IL-2 contributes to the production, function, and homeostasis of CD4 +CD25+ Treg cells. However, it remains uncertain whether IL-2 is essential for the development of Treg cells in the thymus, their homeostasis in the periphery, or both. The present study was undertaken to investigate the contribution of IL-2 during thymic T reg cell development and its maintenance in peripheral immune tissue. Relying on genetic mouse models where IL-2R signaling was either completely blocked or selectively inhibited in peripheral CD4+CD25+ Treg cells, we show that the IL-2/IL-2R interaction is active in the thymus at the earliest stage of the development of Treg cells to promote their expansion and to up-regulate Foxp3 and CD25 to normal levels. Furthermore, CD4+CD25+Foxp3+ Treg cells with impaired IL-2-induced signaling persist in the periphery and control autoimmunity without constant thymic output. These peripheral Treg cells with poor responsiveness to IL-2 exhibited slower growth and extended survival in vivo, somewhat lower suppressive activity, and poor IL-2-dependent survival in vitro. Mixed thymic and bone marrow chimeric mice showed that wild-type-derived Treg cells were substantially more effective in populating peripheral immune tissue than Treg cells with impaired IL-2 signaling. Collectively, these data support the notion that normally IL-2 is a dominant mechanism controlling the number of thymic and peripheral T reg cells.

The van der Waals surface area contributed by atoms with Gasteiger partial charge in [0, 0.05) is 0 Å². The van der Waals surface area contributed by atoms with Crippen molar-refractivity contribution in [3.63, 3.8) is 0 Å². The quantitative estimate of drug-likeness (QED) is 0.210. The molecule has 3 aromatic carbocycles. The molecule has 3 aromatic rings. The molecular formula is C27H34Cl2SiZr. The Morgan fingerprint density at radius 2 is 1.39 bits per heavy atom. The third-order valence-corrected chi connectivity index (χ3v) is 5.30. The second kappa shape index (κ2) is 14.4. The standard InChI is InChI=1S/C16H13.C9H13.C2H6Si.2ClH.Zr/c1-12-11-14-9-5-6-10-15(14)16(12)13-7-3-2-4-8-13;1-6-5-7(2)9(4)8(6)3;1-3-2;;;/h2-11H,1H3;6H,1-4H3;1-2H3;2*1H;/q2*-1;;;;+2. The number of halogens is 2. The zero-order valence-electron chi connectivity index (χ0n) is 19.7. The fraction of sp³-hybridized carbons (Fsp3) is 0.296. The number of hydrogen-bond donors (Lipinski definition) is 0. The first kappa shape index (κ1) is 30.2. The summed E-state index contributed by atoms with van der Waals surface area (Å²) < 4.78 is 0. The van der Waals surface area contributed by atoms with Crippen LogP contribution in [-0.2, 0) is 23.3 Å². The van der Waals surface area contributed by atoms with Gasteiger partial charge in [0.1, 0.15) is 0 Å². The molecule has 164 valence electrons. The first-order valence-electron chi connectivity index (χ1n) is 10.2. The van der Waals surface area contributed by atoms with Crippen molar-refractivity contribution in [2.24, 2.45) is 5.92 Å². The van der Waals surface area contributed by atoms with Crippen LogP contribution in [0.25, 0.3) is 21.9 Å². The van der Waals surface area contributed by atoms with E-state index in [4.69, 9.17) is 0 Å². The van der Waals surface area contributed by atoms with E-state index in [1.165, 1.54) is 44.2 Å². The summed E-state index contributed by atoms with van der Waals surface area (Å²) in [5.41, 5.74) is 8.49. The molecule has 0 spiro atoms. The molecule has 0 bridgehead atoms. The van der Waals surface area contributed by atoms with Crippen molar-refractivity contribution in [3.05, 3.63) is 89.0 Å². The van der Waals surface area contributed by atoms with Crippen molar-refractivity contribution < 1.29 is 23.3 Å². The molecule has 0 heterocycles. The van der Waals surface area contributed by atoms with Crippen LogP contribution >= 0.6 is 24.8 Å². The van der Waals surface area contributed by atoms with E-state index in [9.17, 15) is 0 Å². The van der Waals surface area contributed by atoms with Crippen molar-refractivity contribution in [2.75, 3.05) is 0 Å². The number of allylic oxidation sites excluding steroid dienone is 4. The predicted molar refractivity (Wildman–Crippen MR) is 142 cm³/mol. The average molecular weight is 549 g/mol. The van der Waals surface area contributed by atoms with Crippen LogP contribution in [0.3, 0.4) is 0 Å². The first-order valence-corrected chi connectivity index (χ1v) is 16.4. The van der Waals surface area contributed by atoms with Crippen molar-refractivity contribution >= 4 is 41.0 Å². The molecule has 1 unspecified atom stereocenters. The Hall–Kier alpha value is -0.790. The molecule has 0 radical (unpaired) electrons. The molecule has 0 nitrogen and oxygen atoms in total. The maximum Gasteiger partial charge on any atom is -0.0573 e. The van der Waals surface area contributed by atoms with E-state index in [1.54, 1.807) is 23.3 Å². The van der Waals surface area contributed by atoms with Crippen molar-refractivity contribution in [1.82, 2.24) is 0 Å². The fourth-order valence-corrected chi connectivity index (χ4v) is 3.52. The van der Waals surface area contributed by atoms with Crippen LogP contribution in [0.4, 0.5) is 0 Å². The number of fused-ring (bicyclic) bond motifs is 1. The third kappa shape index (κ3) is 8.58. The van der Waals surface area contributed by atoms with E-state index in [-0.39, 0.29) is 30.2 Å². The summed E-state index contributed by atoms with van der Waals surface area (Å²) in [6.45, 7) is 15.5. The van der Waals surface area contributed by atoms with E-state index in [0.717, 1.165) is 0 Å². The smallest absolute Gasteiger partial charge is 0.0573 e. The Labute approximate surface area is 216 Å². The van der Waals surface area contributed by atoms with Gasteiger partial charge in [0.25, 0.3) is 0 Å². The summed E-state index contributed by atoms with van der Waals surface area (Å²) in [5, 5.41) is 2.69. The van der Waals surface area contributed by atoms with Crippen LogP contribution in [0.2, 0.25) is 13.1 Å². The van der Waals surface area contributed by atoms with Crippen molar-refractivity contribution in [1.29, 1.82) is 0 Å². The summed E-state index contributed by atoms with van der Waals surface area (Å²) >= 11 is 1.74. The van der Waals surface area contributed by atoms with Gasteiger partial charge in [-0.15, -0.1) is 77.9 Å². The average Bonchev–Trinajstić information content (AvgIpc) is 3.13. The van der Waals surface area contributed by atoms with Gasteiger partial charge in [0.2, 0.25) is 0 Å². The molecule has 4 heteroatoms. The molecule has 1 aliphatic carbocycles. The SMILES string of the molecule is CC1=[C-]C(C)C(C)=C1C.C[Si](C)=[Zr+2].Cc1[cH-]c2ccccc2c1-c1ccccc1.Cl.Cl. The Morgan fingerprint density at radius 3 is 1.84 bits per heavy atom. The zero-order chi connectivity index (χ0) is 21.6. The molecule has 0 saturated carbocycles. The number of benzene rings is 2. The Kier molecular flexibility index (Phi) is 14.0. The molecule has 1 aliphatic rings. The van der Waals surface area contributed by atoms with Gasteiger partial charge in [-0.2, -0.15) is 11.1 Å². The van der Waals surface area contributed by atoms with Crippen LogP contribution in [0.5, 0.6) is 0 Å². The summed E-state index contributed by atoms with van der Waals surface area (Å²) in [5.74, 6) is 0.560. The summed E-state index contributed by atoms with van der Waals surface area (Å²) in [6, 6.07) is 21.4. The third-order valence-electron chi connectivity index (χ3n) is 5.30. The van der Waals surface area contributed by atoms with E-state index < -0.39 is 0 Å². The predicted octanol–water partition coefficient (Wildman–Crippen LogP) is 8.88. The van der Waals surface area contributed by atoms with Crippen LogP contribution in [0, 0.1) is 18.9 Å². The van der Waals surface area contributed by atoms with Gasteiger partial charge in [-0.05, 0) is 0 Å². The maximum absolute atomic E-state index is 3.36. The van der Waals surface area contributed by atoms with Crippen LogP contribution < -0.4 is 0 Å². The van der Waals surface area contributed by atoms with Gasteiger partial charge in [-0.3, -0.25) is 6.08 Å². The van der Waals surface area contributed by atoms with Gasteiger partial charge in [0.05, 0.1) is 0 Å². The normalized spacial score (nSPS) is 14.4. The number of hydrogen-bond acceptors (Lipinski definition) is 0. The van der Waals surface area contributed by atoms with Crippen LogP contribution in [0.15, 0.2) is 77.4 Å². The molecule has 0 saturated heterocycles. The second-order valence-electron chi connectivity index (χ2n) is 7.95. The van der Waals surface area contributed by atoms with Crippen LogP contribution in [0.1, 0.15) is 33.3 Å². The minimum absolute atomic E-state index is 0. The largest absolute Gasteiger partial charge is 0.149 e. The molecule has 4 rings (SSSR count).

ASJC Scopus subject areas
- Immunology and Allergy